There is also the question of affording one more year of college education. For Mainak Das,from Shillong,both the structure of the course and the finances pose a concern. While the DU administration has insisted that the fee structure,currently ranging from Rs 8,000 to Rs 15,000 per year,will not change significantly,Das believes that an increase is inevitable. There will be an increase in the laboratory-based practical education for science students like me. This will mean an increased fee,which I may not be able to afford. My parents will have to pay for board and lodging in Delhi for another year too, he says.
Das is also worried that while he is not academically cut out for research papers in the fourth year,if he exits after two or even three years of studies,there may not be any jobs waiting for him. I have always played football and have not concentrated on studies. I intend to play for whichever college I get into. Research is something I may not be able to do,but if I choose to leave after two years,who will employ me? They will always go for someone who has completed the four years and has an honours degree, Das said.
Those pushing for the programme,however,point out that a student can always return to complete his honours degree,if he chooses to. Each year,2,500 students drop out,without a scrap of paper to prove that they spent time at the university. Through the various exit points,it is ensured that a student,even if they drop out,have some sort of formal backing, says Dinesh Singh. The programme gives a student who has spent two years at the university a diploma certificate,accreditation of a BA with a major subject after three years and a BA Honours after four.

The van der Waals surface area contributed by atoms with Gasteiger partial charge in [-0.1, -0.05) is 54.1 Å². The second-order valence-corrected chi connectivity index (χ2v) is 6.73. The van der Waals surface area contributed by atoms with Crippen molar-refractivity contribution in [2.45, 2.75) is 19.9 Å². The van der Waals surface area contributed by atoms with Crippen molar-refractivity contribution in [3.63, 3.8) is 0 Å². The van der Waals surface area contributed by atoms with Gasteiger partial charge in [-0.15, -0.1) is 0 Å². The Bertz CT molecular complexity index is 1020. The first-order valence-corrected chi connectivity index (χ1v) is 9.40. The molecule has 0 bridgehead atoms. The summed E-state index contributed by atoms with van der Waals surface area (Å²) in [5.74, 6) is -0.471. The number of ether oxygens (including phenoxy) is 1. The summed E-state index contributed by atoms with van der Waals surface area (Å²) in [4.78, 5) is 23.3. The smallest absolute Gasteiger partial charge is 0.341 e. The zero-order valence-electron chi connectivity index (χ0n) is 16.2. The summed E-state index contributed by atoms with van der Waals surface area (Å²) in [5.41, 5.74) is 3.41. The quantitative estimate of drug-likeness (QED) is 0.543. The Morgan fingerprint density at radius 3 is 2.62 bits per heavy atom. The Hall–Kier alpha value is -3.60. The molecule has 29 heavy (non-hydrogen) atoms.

On the other end of the employability debate is the question of the environment in the university,famed as much for its scholars as its actors and debating and drama societies. The Four Year Programme does include credits for extra-curricular activities,which is a welcome change from the current situation where we have to beg teachers for marks at the end of the year. But the more pressing concern is that with the four-year course,there is a constant emphasis on academics,a variety of foundation,minor and major subjects to be studied,there will be very little time to actually organise,participate and practice for events, says the president of a dramatics society at a North Campus college.
While students who hope to enrol in American universities for their postgraduate degree are hopeful of the new format,critics point out that they are being offered very little flexibility. Wherever a similar four-year course has been offered,there is a basket of foundation courses that a student can pick and choose from. There was,in fact,greater choice in the existing three-year system,as there were interdisciplinary papers,taught by different departments,which a student could choose from, says Saumyajit Bhattacharya,economics professor at Kirori Mal College.
Only time will tell if the FYUP will bring about a revolutionary change in teaching at Delhi University,and opinion seems deeply fractured. Till then,all that prospective students want is a measure of clarity.